Fluoride & Fluoridation in Dentistry
One of the Ten Most Important Public Health Measures of the 20th Century
Additional Information: Summary Of Recommendations for Fluoride Use
- Continue and expand fluoridation of community drinking water. Water fluoridation in the proper amounts 0.7 ppm/L is the accepted safe, effective, and inexpensive method of preventing tooth decay. Adding fluoride to municipal drinking water also is an efficient strategy to reduce the inequalities in dental disease among Americans of all social strata. All persons should know whether or not their primary source of drinking water has an optimal level of fluoride. Approximately 100 million Americans currently do not receive the benefit of fluoridation.
- Frequent use of small amounts of fluoride. Daily and frequent exposure to small amounts of fluoride will best reduce the risk of tooth decay for all age groups. The recommendations strongly support drinking water with optimal levels of fluoride, and following self-care practices such as brushing at least twice a day with fluoridated toothpaste.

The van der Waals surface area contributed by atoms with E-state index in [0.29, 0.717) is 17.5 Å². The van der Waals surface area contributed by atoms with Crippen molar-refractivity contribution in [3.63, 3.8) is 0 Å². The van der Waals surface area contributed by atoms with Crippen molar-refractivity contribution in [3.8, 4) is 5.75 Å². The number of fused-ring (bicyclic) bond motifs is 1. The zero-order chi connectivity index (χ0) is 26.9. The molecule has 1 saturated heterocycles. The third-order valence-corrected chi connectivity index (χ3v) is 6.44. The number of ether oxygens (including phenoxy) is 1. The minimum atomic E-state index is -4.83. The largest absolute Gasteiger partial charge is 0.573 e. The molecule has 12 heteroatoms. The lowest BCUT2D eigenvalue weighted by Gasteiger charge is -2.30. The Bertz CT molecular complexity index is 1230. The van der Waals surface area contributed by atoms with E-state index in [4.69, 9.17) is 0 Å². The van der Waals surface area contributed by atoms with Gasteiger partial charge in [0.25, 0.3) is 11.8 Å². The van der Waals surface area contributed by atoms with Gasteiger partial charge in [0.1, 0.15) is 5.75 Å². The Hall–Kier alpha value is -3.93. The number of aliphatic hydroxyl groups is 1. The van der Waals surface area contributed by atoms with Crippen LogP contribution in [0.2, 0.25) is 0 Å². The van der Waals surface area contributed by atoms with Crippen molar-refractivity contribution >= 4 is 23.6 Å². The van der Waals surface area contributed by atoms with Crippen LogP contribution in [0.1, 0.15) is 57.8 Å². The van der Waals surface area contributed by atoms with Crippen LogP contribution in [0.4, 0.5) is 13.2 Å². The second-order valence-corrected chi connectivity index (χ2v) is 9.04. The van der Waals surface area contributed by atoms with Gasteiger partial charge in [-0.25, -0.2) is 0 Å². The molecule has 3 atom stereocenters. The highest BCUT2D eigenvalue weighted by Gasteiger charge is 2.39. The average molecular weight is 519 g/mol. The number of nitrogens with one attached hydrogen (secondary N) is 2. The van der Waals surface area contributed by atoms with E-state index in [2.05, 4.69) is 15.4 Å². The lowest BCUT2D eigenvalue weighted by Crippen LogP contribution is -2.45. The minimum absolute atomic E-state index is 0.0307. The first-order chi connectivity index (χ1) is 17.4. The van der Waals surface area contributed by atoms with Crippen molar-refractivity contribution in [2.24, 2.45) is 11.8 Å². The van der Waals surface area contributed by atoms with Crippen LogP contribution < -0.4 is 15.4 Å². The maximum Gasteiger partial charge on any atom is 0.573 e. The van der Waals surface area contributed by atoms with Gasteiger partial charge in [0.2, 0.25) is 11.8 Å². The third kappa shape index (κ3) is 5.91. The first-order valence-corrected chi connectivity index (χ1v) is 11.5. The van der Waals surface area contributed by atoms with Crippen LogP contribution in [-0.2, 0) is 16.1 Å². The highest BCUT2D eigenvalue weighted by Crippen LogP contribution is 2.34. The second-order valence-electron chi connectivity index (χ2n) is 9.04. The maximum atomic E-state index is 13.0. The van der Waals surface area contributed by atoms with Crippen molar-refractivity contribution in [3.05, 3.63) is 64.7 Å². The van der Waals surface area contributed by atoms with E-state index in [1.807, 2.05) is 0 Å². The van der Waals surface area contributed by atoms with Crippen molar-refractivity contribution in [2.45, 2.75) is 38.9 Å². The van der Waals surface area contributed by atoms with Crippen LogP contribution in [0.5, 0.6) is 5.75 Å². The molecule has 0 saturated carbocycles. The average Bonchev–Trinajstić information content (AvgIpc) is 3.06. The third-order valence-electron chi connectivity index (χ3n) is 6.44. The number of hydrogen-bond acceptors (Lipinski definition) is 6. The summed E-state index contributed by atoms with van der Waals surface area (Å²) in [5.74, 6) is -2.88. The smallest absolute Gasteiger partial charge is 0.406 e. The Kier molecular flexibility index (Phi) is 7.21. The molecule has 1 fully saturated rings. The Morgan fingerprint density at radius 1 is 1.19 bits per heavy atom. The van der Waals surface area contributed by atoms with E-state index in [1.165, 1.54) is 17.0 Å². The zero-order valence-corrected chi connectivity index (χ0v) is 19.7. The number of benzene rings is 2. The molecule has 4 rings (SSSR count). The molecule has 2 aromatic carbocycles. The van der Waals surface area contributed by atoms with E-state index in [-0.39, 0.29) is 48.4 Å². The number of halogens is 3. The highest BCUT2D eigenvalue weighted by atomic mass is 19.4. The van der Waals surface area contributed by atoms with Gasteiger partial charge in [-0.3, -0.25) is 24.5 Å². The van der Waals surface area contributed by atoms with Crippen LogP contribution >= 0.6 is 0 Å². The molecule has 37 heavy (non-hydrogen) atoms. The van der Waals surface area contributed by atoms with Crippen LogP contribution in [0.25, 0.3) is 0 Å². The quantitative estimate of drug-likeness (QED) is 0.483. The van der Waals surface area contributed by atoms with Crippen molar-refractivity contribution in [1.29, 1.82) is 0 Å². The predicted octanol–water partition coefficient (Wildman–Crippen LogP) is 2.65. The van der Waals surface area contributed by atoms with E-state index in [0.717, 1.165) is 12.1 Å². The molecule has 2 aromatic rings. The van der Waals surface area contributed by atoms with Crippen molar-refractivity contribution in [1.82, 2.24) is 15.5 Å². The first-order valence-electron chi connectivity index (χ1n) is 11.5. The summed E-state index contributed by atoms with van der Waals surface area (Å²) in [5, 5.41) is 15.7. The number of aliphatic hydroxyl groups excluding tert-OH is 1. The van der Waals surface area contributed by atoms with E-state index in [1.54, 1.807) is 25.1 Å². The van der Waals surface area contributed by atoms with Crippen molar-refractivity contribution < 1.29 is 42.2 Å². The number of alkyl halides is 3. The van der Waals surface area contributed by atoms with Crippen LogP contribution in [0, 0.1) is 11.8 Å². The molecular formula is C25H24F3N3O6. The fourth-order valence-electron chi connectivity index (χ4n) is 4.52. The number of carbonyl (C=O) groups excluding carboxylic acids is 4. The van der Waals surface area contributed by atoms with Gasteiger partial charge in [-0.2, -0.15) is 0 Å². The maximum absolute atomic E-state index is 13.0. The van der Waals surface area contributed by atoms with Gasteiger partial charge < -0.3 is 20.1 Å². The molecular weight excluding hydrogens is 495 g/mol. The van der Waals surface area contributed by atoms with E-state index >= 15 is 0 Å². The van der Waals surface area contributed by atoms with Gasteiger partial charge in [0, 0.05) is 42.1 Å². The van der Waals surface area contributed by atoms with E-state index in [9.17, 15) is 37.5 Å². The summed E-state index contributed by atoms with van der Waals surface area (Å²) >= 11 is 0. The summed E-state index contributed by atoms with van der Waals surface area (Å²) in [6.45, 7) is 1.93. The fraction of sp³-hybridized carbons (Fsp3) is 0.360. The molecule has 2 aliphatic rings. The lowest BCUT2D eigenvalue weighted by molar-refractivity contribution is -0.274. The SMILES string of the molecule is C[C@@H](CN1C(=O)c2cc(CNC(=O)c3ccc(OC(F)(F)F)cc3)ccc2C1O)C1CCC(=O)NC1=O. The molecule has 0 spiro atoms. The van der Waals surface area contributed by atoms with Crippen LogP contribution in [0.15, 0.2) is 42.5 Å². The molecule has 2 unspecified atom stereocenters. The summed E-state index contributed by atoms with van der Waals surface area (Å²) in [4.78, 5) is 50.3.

- Use supplements and high concentration fluoride products judiciously. Fluoride supplements for children may best be prescribed for those who are at high risk for decay and who live in communities that have a low fluoride concentration in their drinking water. High concentration fluoride products, such as professionally applied gels, foams, and varnishes, also may best benefit children who are at high risk of decay.
- Parents should monitor the fluoride intake of children younger than 6 years old. The first six years of life are an important period for tooth development. Overuse of fluoride during this period can result in enamel fluorosis, a developmental condition of tooth enamel that may appear as white lines or spots. Monitoring fluoride sources by parents can reduce the occurrence of white spots while preventing early tooth decay. Children under age 6 should use only a pea-sized amount of fluoride toothpaste; parents should consult their child’s doctor or dentist concerning use of fluoride toothpaste for children under age 2.
- Label bottled water with the fluoride concentration. Increased labeling of bottled waters on a voluntary basis will allow consumers to make informed decisions on their fluoride intake.
- Educating health professionals and the public. Collaborative efforts by professional organizations, public agencies and suppliers of oral care products are needed to encourage behavior change to facilitate improved, coordinated use of fluoride products and regimens currently available.